Metal Legends Saxon’s ‘Wheels of Steel’ roll into Tampa with Uriah Heep

Live Review

Bernie Shaw of Uriah Heep. Photo by Chyrisse.

By Brent Michael, Rock At Night Journalist/Photographer & Chyrisse Tabone, Rock At Night Editor/Photographer

Live Review: Uriah Heep and Saxon at Seminole Hard Rock, Tampa, FL – April 24, 2024

 No One Dies, But Saxons Followed Uriahs and All Was Left In A Heep!

Let’s go back in time. The year was 1968, I had recently finished my freshman year in high school. I had a snazzy new record player that looked like a brown leather suitcase when put together, but the two end pieces came off and I could take them about six feet each, or the opposite sides of my room. Stereo! I was also working, surreptitiously, at the store my Dad ran, a private department store about the size of a K-Mart called Brite-Way Sales. Now up until I entered high school, my music selections were pretty much parentally controlled, but since I started working openly in the store, I started picking up albums and singles on my own – at a discount! I discovered bands like Led Zeppelin, Black Sabbath, Steppenwolf, Deep Purple, Yes, and in 1970, I bought the first Uriah Heep album: … VERY ‘EAVY … VERY ‘UMBLE. From the first chords of “Gypsy” I was hooked! I wore out the albums I bought, Salisbury, Look at Yourself, Demons and Wizards, The Magician’s Birthday, Sweet Freedom, and Wonderworld, but things were changing both for myself and for the band. I got married, then divorced. Albums were no longer something I spent money on. Worst of all, David Byron, Uriah Heep’s lead singer, died.

In 1978, I entered the military for a short stint, came out into a new musical world, or so it seemed. By 1980 I’d been introduced to newer metal, notably Judas Priest, Accept, Motley Crue, Def Leppard, and AC/DC. And Saxon! I was in a couple bands around that time, actually sang some of the music I’d listened to. Got married again, worked a photography job for a few years, started a business, and started working as a DJ, mostly doing weddings. Not much call for heavy metal/hard rock there, though every once in awhile I had the unusual wedding where I got to play music I liked! Did one for a member of a local metal band, their first dance was to “Smooth Up In Ya” by the Bulletboys!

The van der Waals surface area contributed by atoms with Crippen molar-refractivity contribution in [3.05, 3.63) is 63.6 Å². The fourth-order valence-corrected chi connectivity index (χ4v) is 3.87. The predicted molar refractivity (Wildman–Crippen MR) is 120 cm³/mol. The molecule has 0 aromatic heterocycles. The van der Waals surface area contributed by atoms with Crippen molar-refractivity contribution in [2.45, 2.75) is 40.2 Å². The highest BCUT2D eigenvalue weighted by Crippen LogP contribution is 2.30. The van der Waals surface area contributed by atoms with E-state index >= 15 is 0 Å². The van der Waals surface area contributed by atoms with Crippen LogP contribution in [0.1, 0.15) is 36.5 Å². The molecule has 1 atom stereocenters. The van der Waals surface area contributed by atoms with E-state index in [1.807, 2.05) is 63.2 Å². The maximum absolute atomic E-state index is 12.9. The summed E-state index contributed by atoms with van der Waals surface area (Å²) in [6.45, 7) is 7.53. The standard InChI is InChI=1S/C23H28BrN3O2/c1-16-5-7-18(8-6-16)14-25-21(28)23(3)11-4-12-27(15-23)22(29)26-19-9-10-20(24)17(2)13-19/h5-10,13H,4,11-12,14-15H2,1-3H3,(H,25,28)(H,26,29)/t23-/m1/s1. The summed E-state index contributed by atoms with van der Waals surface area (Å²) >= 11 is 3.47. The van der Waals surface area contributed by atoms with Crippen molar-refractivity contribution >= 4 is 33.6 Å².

Okay, fast forward (don’t want to bore you) and I was doing photography on weekends for Born to Ride motorcycle magazine, and getting to see more rock bands, and shortly afterward (2017) started here!

Bernie Shaw of Uriah Heep. Photo by Chyrisse.

Son now I keep an eye out for bands I’d like to see. Well lookee here, two of my favorite younger-days bands are stopping right here at the Hard Rock, mere minutes from my domicile! Of course, the editor wanted to see them too, so we both went!

Of course, I was curious to compare the Uriah Heep of 1970-1976 to today’s band, with only Mick Box on lead guitar remaining of the originals. Being a singer myself, I’m always curious to hear how well voices have held up over the years, or replacement voices compare to the originals.

Now in Uriah Heep’s case, the vocals were being handled by Bernie Shaw, not exactly a newbie, having joined the band in 1987. I’d say 37 years almost qualifies him as an original member, and David Byron wouldn’t be ashamed of him as a successor. Unfortunately, the sound mix wasn’t up to the task, the sound was a bit muddy and the vocals were overwhelmed by the instruments. It got better as the night went along, so I’m hoping that’s something that will improve as the tour builds steam.